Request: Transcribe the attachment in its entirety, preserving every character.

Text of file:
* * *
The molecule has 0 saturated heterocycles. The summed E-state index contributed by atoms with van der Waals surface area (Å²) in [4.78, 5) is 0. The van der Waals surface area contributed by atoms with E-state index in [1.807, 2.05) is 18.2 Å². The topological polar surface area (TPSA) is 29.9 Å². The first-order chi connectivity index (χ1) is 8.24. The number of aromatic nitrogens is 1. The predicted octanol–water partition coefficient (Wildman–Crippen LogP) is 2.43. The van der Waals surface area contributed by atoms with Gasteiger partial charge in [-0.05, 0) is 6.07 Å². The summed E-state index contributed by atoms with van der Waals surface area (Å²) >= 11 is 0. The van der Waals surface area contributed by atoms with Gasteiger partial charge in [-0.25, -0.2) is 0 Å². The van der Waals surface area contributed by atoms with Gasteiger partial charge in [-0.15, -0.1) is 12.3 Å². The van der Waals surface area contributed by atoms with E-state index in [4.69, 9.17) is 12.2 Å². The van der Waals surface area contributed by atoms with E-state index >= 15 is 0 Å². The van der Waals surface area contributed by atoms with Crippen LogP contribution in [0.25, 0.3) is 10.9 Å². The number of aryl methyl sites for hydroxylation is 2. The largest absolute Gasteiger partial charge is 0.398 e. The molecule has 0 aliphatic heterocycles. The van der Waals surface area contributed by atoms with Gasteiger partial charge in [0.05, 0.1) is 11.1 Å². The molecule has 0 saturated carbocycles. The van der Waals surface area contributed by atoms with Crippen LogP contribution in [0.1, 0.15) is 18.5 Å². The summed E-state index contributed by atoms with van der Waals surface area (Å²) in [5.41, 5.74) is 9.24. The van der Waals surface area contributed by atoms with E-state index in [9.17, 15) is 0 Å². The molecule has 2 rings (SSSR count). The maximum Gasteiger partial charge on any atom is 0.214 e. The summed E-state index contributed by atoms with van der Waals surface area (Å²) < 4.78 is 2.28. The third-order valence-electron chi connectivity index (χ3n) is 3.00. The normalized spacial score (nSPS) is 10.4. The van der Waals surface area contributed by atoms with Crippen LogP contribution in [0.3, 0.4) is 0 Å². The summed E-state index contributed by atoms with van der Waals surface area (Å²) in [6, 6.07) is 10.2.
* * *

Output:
The molecule has 0 saturated heterocycles. The summed E-state index contributed by atoms with van der Waals surface area (Å²) in [4.78, 5) is 0. The van der Waals surface area contributed by atoms with E-state index in [1.807, 2.05) is 18.2 Å². The topological polar surface area (TPSA) is 29.9 Å². The first-order chi connectivity index (χ1) is 8.24. The number of aromatic nitrogens is 1. The predicted octanol–water partition coefficient (Wildman–Crippen LogP) is 2.43. The van der Waals surface area contributed by atoms with Gasteiger partial charge in [-0.05, 0) is 6.07 Å². The summed E-state index contributed by atoms with van der Waals surface area (Å²) >= 11 is 0. The van der Waals surface area contributed by atoms with Gasteiger partial charge in [-0.25, -0.2) is 0 Å². The van der Waals surface area contributed by atoms with Gasteiger partial charge in [-0.15, -0.1) is 12.3 Å². The van der Waals surface area contributed by atoms with E-state index in [4.69, 9.17) is 12.2 Å². The van der Waals surface area contributed by atoms with E-state index >= 15 is 0 Å². The van der Waals surface area contributed by atoms with Crippen LogP contribution in [0.25, 0.3) is 10.9 Å². The number of aryl methyl sites for hydroxylation is 2. The largest absolute Gasteiger partial charge is 0.398 e. The molecule has 0 aliphatic heterocycles. The van der Waals surface area contributed by atoms with Gasteiger partial charge in [0.05, 0.1) is 11.1 Å². The molecule has 0 saturated carbocycles. The van der Waals surface area contributed by atoms with Crippen LogP contribution in [0.1, 0.15) is 18.5 Å². The summed E-state index contributed by atoms with van der Waals surface area (Å²) in [5.41, 5.74) is 9.24. The van der Waals surface area contributed by atoms with E-state index in [9.17, 15) is 0 Å². The molecule has 2 rings (SSSR count). The maximum Gasteiger partial charge on any atom is 0.214 e. The summed E-state index contributed by atoms with van der Waals surface area (Å²) < 4.78 is 2.28. The third-order valence-electron chi connectivity index (χ3n) is 3.00. The normalized spacial score (nSPS) is 10.4. The van der Waals surface area contributed by atoms with Crippen LogP contribution in [0.3, 0.4) is 0 Å². The summed E-state index contributed by atoms with van der Waals surface area (Å²) in [6, 6.07) is 10.2.